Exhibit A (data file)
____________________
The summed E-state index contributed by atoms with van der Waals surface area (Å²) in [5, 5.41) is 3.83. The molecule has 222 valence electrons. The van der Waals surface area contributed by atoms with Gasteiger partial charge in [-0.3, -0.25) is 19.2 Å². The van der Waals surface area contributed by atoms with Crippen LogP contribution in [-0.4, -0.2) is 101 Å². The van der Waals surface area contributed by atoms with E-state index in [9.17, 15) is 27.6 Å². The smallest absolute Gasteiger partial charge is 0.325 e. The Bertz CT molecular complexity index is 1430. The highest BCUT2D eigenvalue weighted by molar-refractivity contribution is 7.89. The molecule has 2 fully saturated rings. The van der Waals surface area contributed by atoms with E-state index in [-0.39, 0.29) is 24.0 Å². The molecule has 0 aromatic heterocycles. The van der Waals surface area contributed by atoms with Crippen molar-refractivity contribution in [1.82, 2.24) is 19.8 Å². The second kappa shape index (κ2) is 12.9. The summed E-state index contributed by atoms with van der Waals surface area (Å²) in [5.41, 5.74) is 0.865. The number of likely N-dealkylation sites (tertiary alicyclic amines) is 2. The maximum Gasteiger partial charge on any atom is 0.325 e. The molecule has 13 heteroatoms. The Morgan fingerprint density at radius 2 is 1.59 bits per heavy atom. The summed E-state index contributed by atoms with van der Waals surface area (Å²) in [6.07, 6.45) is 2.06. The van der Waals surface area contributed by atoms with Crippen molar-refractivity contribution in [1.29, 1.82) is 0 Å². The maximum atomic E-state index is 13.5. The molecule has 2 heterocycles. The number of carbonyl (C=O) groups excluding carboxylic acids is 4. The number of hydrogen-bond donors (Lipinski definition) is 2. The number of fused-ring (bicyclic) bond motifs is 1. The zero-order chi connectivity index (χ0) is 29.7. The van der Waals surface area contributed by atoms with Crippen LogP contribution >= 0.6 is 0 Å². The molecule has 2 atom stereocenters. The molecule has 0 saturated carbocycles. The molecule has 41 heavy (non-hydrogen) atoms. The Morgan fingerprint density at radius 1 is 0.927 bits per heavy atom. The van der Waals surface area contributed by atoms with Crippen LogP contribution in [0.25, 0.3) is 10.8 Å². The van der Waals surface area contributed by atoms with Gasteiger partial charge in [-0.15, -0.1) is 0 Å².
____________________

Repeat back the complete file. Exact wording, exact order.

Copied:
The summed E-state index contributed by atoms with van der Waals surface area (Å²) in [5, 5.41) is 3.83. The molecule has 222 valence electrons. The van der Waals surface area contributed by atoms with Gasteiger partial charge in [-0.3, -0.25) is 19.2 Å². The van der Waals surface area contributed by atoms with Crippen LogP contribution in [-0.4, -0.2) is 101 Å². The van der Waals surface area contributed by atoms with E-state index in [9.17, 15) is 27.6 Å². The smallest absolute Gasteiger partial charge is 0.325 e. The Bertz CT molecular complexity index is 1430. The highest BCUT2D eigenvalue weighted by molar-refractivity contribution is 7.89. The molecule has 2 fully saturated rings. The van der Waals surface area contributed by atoms with E-state index in [-0.39, 0.29) is 24.0 Å². The molecule has 0 aromatic heterocycles. The van der Waals surface area contributed by atoms with Crippen molar-refractivity contribution in [1.82, 2.24) is 19.8 Å². The second kappa shape index (κ2) is 12.9. The summed E-state index contributed by atoms with van der Waals surface area (Å²) in [5.41, 5.74) is 0.865. The number of likely N-dealkylation sites (tertiary alicyclic amines) is 2. The maximum Gasteiger partial charge on any atom is 0.325 e. The molecule has 13 heteroatoms. The Morgan fingerprint density at radius 2 is 1.59 bits per heavy atom. The summed E-state index contributed by atoms with van der Waals surface area (Å²) in [6.07, 6.45) is 2.06. The van der Waals surface area contributed by atoms with Crippen molar-refractivity contribution in [1.29, 1.82) is 0 Å². The maximum atomic E-state index is 13.5. The molecule has 2 heterocycles. The number of carbonyl (C=O) groups excluding carboxylic acids is 4. The number of hydrogen-bond donors (Lipinski definition) is 2. The number of fused-ring (bicyclic) bond motifs is 1. The zero-order chi connectivity index (χ0) is 29.7. The van der Waals surface area contributed by atoms with Crippen LogP contribution >= 0.6 is 0 Å². The molecule has 2 atom stereocenters. The molecule has 0 saturated carbocycles. The molecule has 41 heavy (non-hydrogen) atoms. The Morgan fingerprint density at radius 1 is 0.927 bits per heavy atom. The van der Waals surface area contributed by atoms with Crippen LogP contribution in [0.25, 0.3) is 10.8 Å². The van der Waals surface area contributed by atoms with Gasteiger partial charge in [-0.15, -0.1) is 0 Å².